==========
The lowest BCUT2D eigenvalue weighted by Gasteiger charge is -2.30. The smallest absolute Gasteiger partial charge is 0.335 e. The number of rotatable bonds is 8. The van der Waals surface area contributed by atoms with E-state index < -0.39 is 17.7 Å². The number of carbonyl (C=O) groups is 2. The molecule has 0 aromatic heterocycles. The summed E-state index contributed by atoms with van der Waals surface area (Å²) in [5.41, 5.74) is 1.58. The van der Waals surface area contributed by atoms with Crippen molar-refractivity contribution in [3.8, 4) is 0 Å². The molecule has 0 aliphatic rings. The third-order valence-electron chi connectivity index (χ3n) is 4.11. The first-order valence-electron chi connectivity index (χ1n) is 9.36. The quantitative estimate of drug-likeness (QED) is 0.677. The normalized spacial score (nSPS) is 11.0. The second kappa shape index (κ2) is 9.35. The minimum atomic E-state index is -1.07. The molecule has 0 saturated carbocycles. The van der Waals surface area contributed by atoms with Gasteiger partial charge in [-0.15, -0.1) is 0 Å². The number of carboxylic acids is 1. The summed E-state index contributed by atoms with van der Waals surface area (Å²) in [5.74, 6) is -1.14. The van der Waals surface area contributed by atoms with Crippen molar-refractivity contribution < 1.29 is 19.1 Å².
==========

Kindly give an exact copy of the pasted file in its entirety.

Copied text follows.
The lowest BCUT2D eigenvalue weighted by Gasteiger charge is -2.30. The smallest absolute Gasteiger partial charge is 0.335 e. The number of rotatable bonds is 8. The van der Waals surface area contributed by atoms with E-state index < -0.39 is 17.7 Å². The number of carbonyl (C=O) groups is 2. The molecule has 0 aromatic heterocycles. The summed E-state index contributed by atoms with van der Waals surface area (Å²) in [5.41, 5.74) is 1.58. The van der Waals surface area contributed by atoms with Crippen molar-refractivity contribution in [3.8, 4) is 0 Å². The molecule has 0 aliphatic rings. The third-order valence-electron chi connectivity index (χ3n) is 4.11. The first-order valence-electron chi connectivity index (χ1n) is 9.36. The quantitative estimate of drug-likeness (QED) is 0.677. The normalized spacial score (nSPS) is 11.0. The second kappa shape index (κ2) is 9.35. The minimum atomic E-state index is -1.07. The molecule has 0 saturated carbocycles. The van der Waals surface area contributed by atoms with Gasteiger partial charge in [-0.15, -0.1) is 0 Å². The number of carboxylic acids is 1. The summed E-state index contributed by atoms with van der Waals surface area (Å²) in [5.74, 6) is -1.14. The van der Waals surface area contributed by atoms with Crippen molar-refractivity contribution < 1.29 is 19.1 Å².